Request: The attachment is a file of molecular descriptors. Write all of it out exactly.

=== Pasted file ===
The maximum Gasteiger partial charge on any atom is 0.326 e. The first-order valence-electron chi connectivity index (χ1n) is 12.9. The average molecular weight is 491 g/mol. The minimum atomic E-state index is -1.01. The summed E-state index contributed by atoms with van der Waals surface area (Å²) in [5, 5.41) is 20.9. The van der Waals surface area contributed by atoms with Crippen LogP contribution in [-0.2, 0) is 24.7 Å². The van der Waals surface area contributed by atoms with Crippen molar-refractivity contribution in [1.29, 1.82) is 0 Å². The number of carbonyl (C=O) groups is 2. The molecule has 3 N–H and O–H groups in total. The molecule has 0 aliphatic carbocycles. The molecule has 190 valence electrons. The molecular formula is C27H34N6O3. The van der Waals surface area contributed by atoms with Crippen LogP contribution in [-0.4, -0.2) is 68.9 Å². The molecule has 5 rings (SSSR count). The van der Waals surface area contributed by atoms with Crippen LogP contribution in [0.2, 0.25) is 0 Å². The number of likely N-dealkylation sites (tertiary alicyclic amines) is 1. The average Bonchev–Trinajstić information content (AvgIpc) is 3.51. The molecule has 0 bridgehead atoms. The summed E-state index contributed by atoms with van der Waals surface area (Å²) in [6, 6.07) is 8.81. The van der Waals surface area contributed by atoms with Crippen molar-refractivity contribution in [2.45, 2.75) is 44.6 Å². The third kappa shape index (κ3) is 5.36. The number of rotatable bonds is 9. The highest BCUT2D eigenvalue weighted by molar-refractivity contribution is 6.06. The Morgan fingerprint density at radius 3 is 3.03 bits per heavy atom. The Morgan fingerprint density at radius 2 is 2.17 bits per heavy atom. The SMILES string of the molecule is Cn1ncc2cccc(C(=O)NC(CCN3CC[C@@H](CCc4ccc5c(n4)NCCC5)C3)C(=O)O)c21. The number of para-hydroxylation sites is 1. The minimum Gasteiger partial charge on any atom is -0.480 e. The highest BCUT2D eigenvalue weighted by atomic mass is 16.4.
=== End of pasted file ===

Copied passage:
The maximum Gasteiger partial charge on any atom is 0.326 e. The first-order valence-electron chi connectivity index (χ1n) is 12.9. The average molecular weight is 491 g/mol. The minimum atomic E-state index is -1.01. The summed E-state index contributed by atoms with van der Waals surface area (Å²) in [5, 5.41) is 20.9. The van der Waals surface area contributed by atoms with Crippen LogP contribution in [-0.2, 0) is 24.7 Å². The van der Waals surface area contributed by atoms with Crippen molar-refractivity contribution in [1.29, 1.82) is 0 Å². The number of carbonyl (C=O) groups is 2. The molecule has 3 N–H and O–H groups in total. The molecule has 0 aliphatic carbocycles. The molecule has 190 valence electrons. The molecular formula is C27H34N6O3. The van der Waals surface area contributed by atoms with Crippen LogP contribution in [-0.4, -0.2) is 68.9 Å². The molecule has 5 rings (SSSR count). The van der Waals surface area contributed by atoms with Crippen LogP contribution in [0.2, 0.25) is 0 Å². The number of likely N-dealkylation sites (tertiary alicyclic amines) is 1. The average Bonchev–Trinajstić information content (AvgIpc) is 3.51. The molecule has 0 bridgehead atoms. The summed E-state index contributed by atoms with van der Waals surface area (Å²) in [6, 6.07) is 8.81. The van der Waals surface area contributed by atoms with Crippen molar-refractivity contribution in [2.45, 2.75) is 44.6 Å². The third kappa shape index (κ3) is 5.36. The number of rotatable bonds is 9. The highest BCUT2D eigenvalue weighted by molar-refractivity contribution is 6.06. The Morgan fingerprint density at radius 3 is 3.03 bits per heavy atom. The Morgan fingerprint density at radius 2 is 2.17 bits per heavy atom. The SMILES string of the molecule is Cn1ncc2cccc(C(=O)NC(CCN3CC[C@@H](CCc4ccc5c(n4)NCCC5)C3)C(=O)O)c21. The number of para-hydroxylation sites is 1. The minimum Gasteiger partial charge on any atom is -0.480 e. The highest BCUT2D eigenvalue weighted by atomic mass is 16.4.